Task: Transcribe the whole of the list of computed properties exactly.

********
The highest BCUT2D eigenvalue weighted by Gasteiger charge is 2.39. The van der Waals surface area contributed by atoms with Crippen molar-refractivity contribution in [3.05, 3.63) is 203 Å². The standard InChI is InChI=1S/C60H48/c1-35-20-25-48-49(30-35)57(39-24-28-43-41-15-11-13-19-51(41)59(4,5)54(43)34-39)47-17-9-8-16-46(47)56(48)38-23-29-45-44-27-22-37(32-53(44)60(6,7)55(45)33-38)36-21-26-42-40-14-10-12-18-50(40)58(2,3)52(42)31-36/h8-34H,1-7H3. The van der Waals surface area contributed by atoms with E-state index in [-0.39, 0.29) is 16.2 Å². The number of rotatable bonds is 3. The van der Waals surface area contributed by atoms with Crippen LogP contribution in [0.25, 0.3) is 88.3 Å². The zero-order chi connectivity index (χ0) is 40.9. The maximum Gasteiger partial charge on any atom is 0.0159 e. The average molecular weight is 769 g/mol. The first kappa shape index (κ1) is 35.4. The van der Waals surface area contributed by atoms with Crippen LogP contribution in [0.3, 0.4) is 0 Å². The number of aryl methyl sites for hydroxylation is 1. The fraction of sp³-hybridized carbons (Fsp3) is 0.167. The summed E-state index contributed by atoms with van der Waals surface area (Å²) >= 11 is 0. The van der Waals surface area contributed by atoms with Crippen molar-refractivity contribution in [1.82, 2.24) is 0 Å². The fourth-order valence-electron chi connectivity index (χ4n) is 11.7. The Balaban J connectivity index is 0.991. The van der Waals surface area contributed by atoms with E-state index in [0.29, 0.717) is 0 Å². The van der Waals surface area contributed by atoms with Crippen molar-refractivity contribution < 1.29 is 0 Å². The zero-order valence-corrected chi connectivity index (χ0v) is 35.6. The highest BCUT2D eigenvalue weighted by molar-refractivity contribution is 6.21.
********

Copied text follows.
The highest BCUT2D eigenvalue weighted by Gasteiger charge is 2.39. The van der Waals surface area contributed by atoms with Crippen molar-refractivity contribution in [3.05, 3.63) is 203 Å². The standard InChI is InChI=1S/C60H48/c1-35-20-25-48-49(30-35)57(39-24-28-43-41-15-11-13-19-51(41)59(4,5)54(43)34-39)47-17-9-8-16-46(47)56(48)38-23-29-45-44-27-22-37(32-53(44)60(6,7)55(45)33-38)36-21-26-42-40-14-10-12-18-50(40)58(2,3)52(42)31-36/h8-34H,1-7H3. The van der Waals surface area contributed by atoms with E-state index in [-0.39, 0.29) is 16.2 Å². The number of rotatable bonds is 3. The van der Waals surface area contributed by atoms with Crippen LogP contribution in [0.25, 0.3) is 88.3 Å². The zero-order chi connectivity index (χ0) is 40.9. The maximum Gasteiger partial charge on any atom is 0.0159 e. The average molecular weight is 769 g/mol. The first kappa shape index (κ1) is 35.4. The van der Waals surface area contributed by atoms with Crippen LogP contribution in [0.3, 0.4) is 0 Å². The number of aryl methyl sites for hydroxylation is 1. The fraction of sp³-hybridized carbons (Fsp3) is 0.167. The summed E-state index contributed by atoms with van der Waals surface area (Å²) >= 11 is 0. The van der Waals surface area contributed by atoms with Crippen molar-refractivity contribution in [1.82, 2.24) is 0 Å². The fourth-order valence-electron chi connectivity index (χ4n) is 11.7. The Balaban J connectivity index is 0.991. The van der Waals surface area contributed by atoms with E-state index in [0.29, 0.717) is 0 Å². The van der Waals surface area contributed by atoms with Crippen molar-refractivity contribution < 1.29 is 0 Å². The zero-order valence-corrected chi connectivity index (χ0v) is 35.6. The highest BCUT2D eigenvalue weighted by molar-refractivity contribution is 6.21.